The goal is to lean into your fears and transcend them and not avoid them. Accept your fears and panic, not avoid it.
1. Place your fears in the right perspective. Ask and call out your fears as being exaggerated. How many times have your irrational fears actually come true? My guess would be that not that often.
2. Instead of resisting your fears, accept that you have some fear of public speaking but you are going to go through with it regardless.
3. Remember that last time that you were in a spot with speaking. Did your thinking cause the tension and how was the actual outcome? Was it better that what you imagined?
4. Know and believe that you will emerge out of this fear and anxiety. Ask what is the absolute worst that will happen? You will forget some lines or you will appear tense or hurried. None of the doomsday scenarios might actually happen. Everything else is uphill from a scenario that rarely happens.
5. Accept, allow, transcend and do not try to eliminate the fear of speaking. Become determined to speak in spite of the fear and anxiety. Each time you try and do, you will emerge stronger and more confident. Try it out!
“You gain strength, courage, and confidence by every experience in which you really stop to look fear in the face. You are able to say to yourself, ‘I have lived through this horror. I can take the next thing that comes along.’ You must do the thing you think you cannot do.” — Eleanor Roosevelt
3. Scratching Below the Surface: The Insidious Fear of Rejection and Self-worth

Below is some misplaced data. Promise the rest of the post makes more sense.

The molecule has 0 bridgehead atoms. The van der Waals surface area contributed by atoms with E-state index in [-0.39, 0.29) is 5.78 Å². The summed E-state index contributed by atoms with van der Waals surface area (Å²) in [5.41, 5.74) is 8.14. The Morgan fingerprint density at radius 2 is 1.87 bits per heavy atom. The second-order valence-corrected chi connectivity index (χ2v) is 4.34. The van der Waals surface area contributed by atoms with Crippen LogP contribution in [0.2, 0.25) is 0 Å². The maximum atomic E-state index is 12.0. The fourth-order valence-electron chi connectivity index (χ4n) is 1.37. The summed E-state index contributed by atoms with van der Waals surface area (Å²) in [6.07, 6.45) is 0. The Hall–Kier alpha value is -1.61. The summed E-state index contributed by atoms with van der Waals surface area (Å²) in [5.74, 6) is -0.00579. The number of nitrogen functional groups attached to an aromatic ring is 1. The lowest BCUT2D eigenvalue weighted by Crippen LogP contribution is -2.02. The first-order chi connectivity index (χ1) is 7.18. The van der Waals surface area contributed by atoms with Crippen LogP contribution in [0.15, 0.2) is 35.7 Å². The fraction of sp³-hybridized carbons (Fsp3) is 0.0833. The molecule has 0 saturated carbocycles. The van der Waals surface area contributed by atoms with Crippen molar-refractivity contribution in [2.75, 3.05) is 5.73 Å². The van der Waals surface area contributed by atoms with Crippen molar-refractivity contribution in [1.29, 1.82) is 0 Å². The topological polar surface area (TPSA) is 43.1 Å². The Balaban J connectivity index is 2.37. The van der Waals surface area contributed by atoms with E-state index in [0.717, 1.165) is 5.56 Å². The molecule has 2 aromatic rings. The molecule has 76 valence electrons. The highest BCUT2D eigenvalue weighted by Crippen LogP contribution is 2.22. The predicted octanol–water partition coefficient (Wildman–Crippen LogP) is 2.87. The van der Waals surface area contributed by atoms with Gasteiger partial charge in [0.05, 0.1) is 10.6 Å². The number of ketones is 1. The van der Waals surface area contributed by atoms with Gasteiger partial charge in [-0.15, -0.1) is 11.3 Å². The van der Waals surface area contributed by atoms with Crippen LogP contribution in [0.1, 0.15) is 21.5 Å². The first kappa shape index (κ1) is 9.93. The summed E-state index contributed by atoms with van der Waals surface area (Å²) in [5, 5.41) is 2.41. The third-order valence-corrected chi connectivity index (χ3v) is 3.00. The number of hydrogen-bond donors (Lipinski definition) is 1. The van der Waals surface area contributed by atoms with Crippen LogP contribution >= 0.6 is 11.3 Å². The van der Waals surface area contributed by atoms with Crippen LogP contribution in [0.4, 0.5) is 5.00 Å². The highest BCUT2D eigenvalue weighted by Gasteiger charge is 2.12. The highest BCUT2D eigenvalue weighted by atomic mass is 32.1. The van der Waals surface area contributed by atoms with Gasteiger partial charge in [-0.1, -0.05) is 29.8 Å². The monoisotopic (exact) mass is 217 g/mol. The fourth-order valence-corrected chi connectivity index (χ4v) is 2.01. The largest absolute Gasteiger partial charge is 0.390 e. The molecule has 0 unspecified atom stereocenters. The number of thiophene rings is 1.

“Life is too short to waste any amount of time on wondering what other people think about you. In the first place, if they had better things going on in their lives, they wouldn’t have the time to sit around and talk about you. What’s important to me is not others’ opinions of me, but what’s important to me is my opinion of myself.”― C. JoyBell C.
A lot of pubic speaking issues might be in response to deeper issues and unresolved emotions.
Many of us remember being told to shut up when we spoke in the past. It is ironic and unfortunate that we spend the first few years of life encouraged to speak. And the rest of life people are trying to quiet us down and hold our ideas to ourselves.
You may have a story in the past when you got shamed for speaking up even if you were being reasonable. You simply did not fit into someone else’s agenda.
It is no wonder than with alpha people and other people who think that they know it all that we may develop speaking self-image issues.
Not to mention, all the people ready to jump in any situation and interrupt you and finish what you have to say.
These are some of the common questions to ask yourself:
- Do you have self-image issues?
- Do you feel like you are not good enough?
- Do you feel like your story does not matter?